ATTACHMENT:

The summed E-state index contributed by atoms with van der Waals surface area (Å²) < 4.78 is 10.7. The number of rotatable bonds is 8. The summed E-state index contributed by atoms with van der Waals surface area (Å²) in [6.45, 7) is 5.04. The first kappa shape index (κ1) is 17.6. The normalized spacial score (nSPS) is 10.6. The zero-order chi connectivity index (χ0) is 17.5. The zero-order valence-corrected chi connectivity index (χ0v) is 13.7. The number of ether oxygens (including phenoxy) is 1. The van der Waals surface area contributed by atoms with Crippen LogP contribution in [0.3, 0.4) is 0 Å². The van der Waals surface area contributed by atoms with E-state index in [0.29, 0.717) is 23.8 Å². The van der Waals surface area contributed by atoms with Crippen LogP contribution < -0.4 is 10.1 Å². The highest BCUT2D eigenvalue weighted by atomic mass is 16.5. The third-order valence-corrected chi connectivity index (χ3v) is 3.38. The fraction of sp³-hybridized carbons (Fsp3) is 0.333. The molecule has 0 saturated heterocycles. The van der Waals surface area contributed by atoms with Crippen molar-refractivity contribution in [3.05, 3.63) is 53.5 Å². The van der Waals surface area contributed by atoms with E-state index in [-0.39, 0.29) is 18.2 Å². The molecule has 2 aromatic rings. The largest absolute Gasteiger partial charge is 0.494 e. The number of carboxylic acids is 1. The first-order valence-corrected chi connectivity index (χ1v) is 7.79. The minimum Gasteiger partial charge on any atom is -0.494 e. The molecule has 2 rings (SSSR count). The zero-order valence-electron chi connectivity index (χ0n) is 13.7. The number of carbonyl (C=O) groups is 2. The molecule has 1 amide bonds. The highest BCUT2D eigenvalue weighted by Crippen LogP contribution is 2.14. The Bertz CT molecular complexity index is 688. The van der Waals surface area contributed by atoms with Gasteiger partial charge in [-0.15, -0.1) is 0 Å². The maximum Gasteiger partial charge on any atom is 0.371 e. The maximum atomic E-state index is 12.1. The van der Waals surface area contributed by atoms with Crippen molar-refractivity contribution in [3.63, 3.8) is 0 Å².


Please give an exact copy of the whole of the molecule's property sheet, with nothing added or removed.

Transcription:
The summed E-state index contributed by atoms with van der Waals surface area (Å²) < 4.78 is 10.7. The number of rotatable bonds is 8. The summed E-state index contributed by atoms with van der Waals surface area (Å²) in [6.45, 7) is 5.04. The first kappa shape index (κ1) is 17.6. The normalized spacial score (nSPS) is 10.6. The zero-order chi connectivity index (χ0) is 17.5. The zero-order valence-corrected chi connectivity index (χ0v) is 13.7. The number of ether oxygens (including phenoxy) is 1. The van der Waals surface area contributed by atoms with Crippen LogP contribution in [0.3, 0.4) is 0 Å². The van der Waals surface area contributed by atoms with E-state index in [0.29, 0.717) is 23.8 Å². The van der Waals surface area contributed by atoms with Crippen LogP contribution < -0.4 is 10.1 Å². The highest BCUT2D eigenvalue weighted by atomic mass is 16.5. The third-order valence-corrected chi connectivity index (χ3v) is 3.38. The fraction of sp³-hybridized carbons (Fsp3) is 0.333. The molecule has 0 saturated heterocycles. The van der Waals surface area contributed by atoms with Crippen molar-refractivity contribution in [3.05, 3.63) is 53.5 Å². The van der Waals surface area contributed by atoms with E-state index in [-0.39, 0.29) is 18.2 Å². The molecule has 2 aromatic rings. The largest absolute Gasteiger partial charge is 0.494 e. The number of carboxylic acids is 1. The first-order valence-corrected chi connectivity index (χ1v) is 7.79. The minimum Gasteiger partial charge on any atom is -0.494 e. The molecule has 2 rings (SSSR count). The zero-order valence-electron chi connectivity index (χ0n) is 13.7. The number of carbonyl (C=O) groups is 2. The molecule has 1 amide bonds. The highest BCUT2D eigenvalue weighted by Crippen LogP contribution is 2.14. The Bertz CT molecular complexity index is 688. The van der Waals surface area contributed by atoms with Gasteiger partial charge in [-0.15, -0.1) is 0 Å². The maximum Gasteiger partial charge on any atom is 0.371 e. The maximum atomic E-state index is 12.1. The van der Waals surface area contributed by atoms with Crippen molar-refractivity contribution in [3.63, 3.8) is 0 Å².